Every fall, graduate students who work in Lonergan studies gather at Marquette University for a conference named Lonergan on the Edge. This year, the graduate students have chosen as their theme "The Problem of Liberation." This is, I think, very timely, not just with respect to Lonergan studies but also with respect to the growing global fascination with authoritarianism. In this spirit, I want to continue thinking about Romans 13, now within the context of liberation theology and exegesis.
For those unfamiliar with the term, "liberation theology" refers to a fluorescence of theological thought in the post-war era that has focused upon the question of social, economic, and political liberation. If I might sum it up in a single sentence, the foundational premise of liberation theology is that if Jesus came to save humanity then that must entail saving humanity from unjust conditions. From this, liberation theologians argue that Christians have a duty in the concrete here and now to work towards constructing an equitable world in which all are free to become the best version of themselves. Liberation theology has made significant and enduring contributions to Christian thought, not least because it represents a decentring from the theological hegemony of white, male-identified, straight-identified, cis persons hailing from western Europe and its more privileged colonies, in order to create space for persons of various backgrounds and experiences to speak from their reality and to their world.
Liberation theology has wrestled significantly with the Christian scriptures. Some of these scriptures are easy to deal with if one is a liberation theologian. For instance, the story of the exodus has become a central leitmotif in much liberation thought. But it must also deal with narratives and passages that prima facie do not proclaim liberation but rather submission to authorities. Romans 13:1-7 is an example of such a passage. Liberation theologians and exegetes influenced by liberation theology have often attempted to neutralize this passage by saying that of course Paul understood that not all authorities pursue the good, and that in those cases they must be resisted. I find myself generally unpersuaded by these arguments. That they are on shaky empirical ground seems evident when they must resort to arguing that this or that passage in Paul implies that Christians should resist the empire and the emperor, and that of course Paul couldn't come right out and say it, because of fear of the imperial authorities. I am not as convinced as such exegetical colleagues that we can know what Paul meant to but did not say. I just don't think that we can turn Paul into a liberation theologian avant la lettre. Paul must be read in his own place, at the level of his time. And that place and time was one in which those persons with relative privilege thought that the Pax Romana was a largely unmitigated good; that slavery was a necessity and even a good; that the subordination of female persons to male was just the natural order of things; etc. In such areas, Paul frankly gives nary a hint of breaking with his apparently affluent upbringing, and in fact the classicist G.E.M. de Ste. Croix has cogently argued that in some regards Paul was even less "progressive" than his fellows.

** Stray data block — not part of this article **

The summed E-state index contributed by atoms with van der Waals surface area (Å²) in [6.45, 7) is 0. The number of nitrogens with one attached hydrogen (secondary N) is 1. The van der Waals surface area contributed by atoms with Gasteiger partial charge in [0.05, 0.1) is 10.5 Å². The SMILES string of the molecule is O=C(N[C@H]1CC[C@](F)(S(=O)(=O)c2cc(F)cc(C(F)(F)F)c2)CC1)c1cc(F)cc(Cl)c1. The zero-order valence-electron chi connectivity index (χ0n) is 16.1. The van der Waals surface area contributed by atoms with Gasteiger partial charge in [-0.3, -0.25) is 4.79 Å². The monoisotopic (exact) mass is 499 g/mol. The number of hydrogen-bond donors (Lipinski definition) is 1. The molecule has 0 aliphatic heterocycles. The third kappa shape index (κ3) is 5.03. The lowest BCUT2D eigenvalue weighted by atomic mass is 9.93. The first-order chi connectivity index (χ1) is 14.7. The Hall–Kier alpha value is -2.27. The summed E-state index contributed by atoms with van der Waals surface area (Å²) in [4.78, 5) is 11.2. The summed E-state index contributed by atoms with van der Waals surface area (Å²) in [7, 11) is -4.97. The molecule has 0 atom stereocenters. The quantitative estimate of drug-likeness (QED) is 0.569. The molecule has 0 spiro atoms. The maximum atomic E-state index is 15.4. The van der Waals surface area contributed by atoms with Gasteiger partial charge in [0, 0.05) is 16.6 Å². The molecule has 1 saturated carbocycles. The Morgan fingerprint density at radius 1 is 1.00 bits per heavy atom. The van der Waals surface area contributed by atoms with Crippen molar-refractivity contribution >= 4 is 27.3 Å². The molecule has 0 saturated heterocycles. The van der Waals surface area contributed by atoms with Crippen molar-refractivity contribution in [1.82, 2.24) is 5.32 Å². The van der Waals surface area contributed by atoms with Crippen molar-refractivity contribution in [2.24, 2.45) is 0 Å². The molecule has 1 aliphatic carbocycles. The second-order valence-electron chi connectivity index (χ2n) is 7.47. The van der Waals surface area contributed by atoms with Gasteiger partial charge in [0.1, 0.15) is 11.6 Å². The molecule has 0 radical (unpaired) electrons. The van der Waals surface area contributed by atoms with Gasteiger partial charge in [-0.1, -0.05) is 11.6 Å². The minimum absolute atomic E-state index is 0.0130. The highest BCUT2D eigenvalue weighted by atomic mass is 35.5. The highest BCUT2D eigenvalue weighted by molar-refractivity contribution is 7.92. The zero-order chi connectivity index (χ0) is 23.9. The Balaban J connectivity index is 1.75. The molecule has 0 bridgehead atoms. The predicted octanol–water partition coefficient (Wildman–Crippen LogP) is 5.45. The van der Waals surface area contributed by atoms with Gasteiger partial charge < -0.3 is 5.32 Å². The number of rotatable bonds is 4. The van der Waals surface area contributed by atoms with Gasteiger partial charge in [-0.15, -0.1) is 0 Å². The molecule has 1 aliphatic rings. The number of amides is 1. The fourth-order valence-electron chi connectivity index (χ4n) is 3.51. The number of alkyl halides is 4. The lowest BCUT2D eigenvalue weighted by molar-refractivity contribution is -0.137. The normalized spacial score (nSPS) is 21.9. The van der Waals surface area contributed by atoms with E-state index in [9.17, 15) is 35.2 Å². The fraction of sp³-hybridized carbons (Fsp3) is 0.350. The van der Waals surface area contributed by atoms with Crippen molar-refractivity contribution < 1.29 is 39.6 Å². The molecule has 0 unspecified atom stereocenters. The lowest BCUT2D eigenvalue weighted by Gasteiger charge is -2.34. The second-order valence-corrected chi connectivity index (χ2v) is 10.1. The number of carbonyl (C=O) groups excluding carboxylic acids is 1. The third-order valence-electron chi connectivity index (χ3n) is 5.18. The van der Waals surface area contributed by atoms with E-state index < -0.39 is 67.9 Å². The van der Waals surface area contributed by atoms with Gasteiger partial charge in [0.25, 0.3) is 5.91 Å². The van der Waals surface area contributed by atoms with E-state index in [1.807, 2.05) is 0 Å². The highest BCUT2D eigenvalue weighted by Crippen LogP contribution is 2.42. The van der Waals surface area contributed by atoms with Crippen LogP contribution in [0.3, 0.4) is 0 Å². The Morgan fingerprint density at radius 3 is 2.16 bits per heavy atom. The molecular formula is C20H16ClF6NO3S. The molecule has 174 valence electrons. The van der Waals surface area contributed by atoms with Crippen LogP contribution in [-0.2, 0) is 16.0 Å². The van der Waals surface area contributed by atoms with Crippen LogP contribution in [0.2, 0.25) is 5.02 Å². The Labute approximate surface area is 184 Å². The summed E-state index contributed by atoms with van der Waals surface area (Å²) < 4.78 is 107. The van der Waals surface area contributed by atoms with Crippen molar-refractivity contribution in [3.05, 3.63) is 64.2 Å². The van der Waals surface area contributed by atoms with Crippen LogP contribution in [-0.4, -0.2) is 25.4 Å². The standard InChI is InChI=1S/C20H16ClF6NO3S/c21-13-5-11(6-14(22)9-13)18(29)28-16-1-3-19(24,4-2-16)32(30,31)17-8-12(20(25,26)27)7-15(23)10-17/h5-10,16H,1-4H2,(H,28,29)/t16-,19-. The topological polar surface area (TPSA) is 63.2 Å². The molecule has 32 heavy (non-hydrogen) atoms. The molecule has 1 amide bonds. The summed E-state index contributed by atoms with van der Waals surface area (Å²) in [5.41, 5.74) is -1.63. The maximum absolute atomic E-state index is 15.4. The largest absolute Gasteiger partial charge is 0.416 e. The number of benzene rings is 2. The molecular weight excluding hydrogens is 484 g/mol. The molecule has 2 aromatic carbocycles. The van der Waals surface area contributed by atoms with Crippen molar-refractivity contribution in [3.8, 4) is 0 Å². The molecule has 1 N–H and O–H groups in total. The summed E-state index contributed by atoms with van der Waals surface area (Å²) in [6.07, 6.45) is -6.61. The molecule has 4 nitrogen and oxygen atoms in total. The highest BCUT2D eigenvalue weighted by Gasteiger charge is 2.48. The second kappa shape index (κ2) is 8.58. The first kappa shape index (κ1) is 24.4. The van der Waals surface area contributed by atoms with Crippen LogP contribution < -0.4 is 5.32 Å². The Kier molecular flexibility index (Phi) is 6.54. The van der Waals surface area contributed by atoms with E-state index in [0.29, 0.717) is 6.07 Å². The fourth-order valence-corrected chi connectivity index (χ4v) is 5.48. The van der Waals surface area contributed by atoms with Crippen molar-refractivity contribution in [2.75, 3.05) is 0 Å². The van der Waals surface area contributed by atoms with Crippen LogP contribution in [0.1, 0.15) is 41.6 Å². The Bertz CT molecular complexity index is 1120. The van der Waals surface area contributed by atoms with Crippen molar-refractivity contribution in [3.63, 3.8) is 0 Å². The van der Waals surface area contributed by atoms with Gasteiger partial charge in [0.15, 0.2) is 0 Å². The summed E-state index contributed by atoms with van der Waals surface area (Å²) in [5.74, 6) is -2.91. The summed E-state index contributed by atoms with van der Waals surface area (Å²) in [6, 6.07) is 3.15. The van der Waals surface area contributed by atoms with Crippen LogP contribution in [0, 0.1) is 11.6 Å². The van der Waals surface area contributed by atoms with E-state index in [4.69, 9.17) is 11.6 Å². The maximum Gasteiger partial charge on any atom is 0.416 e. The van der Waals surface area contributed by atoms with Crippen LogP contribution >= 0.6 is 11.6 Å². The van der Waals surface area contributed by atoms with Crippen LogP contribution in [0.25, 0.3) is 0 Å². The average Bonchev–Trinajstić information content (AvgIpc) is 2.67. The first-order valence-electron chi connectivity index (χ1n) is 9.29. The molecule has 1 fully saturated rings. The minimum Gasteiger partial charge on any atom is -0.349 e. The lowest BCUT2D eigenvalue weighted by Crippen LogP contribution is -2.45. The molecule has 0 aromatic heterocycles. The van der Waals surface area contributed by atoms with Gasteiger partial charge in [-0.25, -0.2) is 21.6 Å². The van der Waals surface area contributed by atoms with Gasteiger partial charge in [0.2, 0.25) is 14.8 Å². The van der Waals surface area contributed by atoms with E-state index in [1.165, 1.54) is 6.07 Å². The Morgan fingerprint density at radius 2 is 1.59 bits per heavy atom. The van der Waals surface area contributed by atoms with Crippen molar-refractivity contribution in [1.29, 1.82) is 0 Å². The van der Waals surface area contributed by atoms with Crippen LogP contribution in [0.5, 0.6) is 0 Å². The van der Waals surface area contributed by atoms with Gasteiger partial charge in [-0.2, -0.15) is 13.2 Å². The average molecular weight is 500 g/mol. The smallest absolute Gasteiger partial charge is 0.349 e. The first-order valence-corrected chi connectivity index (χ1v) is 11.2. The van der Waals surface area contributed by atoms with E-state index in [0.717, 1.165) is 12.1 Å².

If liberation theology--or any Christian who desires a Christianity that uplifts rather than tramples down the marginalized--is to flourish, it must come to terms with Paul on a level other than exegesis. One can pretend that Paul says the opposite of what he says, but that would constitute a failure to be attentive, intelligent, reasonable, and responsible. One must simply accept that Paul was, at best, indifferent to imperial rule. We never read in him anything negative about the empire or the emperor, and in his earliest biography he does not hesitate to take advantage of his privileges as a citizen. The question cannot be "Given that Paul opposed the empire, how can Christians resist oppressive state regimes today?" but rather "Despite the fact that Paul failed to oppose the empire, how can Christians resist oppressive state regimes today?" Here some of the work of liberation-oriented exegetes can be retrieved. No, we cannot state that when Paul says that there is one lord, namely Jesus, he must have considered this to be a challenge to Caesar's legitimacy to rule. There is simply no evidence that Paul drew this conclusion, and it is bad exegesis to suppose that authors are always aware of the necessary corollaries of their own statements. But we can state that this is indeed a necessary corollary of Jesus' lordship as conceived by Paul, and with that insight build towards a theological argument for resisting oppressive regimes. Paul need not have drawn the necessary corollaries of his own statements for the contemporary Christian to do so. Put otherwise, we must remember that the work of theology includes but is not exhausted by or completed with scriptural exegesis.